## Coefficient of friction problem

Here is the problem:
"A small package rests on the horizontal dashboard of a car. If μs = 0.333, what is the minimum acceleration of the car that will cause the package to slip off, assuming that the car is on a level road?"

I really have no clue. Any equations I feel are relevant (μ =F/N,standard kinematics equations) require far more information than I have.

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 Try drawing a free body diagram and looking at the forces that are involved 1st. There are probably several ways to look at it, but this essentially would boil down to a box on a moving ramp problem.

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 Quote by xxpbdudexx Here is the problem: "A small package rests on the horizontal dashboard of a car. If μs = 0.333, what is the minimum acceleration of the car that will cause the package to slip off, assuming that the car is on a level road?" I really have no clue. Any equations I feel are relevant (μ =F/N,standard kinematics equations) require far more information than I have. Help please?
Assume that the mass of the package is m, and the acceleration of the car is a.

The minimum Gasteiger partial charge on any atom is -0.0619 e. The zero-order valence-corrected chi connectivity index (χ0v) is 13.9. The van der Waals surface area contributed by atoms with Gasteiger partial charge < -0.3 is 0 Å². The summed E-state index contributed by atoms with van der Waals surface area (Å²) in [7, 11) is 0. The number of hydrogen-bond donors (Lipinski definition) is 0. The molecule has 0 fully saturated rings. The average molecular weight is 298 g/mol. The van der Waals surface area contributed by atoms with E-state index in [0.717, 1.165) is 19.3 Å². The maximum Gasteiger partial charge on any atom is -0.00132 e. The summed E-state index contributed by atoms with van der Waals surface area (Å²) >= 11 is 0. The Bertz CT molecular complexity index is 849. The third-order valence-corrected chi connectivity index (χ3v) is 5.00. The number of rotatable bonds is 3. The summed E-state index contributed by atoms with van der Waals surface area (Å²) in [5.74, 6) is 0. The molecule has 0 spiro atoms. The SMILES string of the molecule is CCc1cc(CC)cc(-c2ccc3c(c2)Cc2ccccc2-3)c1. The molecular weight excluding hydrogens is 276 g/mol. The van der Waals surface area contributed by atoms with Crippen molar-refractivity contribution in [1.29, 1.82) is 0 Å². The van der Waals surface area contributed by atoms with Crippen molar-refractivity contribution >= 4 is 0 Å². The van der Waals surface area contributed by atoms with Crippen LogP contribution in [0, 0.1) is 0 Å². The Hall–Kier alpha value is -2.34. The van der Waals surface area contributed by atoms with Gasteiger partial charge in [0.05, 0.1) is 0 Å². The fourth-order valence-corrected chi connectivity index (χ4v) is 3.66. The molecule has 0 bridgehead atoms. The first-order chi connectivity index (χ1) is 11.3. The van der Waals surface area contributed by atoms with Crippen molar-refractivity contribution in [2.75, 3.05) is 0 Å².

Assuming that the package doesn't slip, in terms of m and a (and g), what are the horizontal and vertical forces acting on the package?

The package will slip only if the calculated horizontal force is greater or equal to the vertical force times the coefficient of static friction. (The mass should cancel out of your final equation.)

## Coefficient of friction problem

 Quote by Chestermiller Assume that the mass of the package is m, and the acceleration of the car is a. Assuming that the package doesn't slip, in terms of m and a (and g), what are the horizontal and vertical forces acting on the package? The package will slip only if the calculated horizontal force is greater or equal to the vertical force times the coefficient of static friction. (The mass should cancel out of your final equation.)
Alright, I did this and found out ma = mgμ, and then subsequently solved it. Thanks.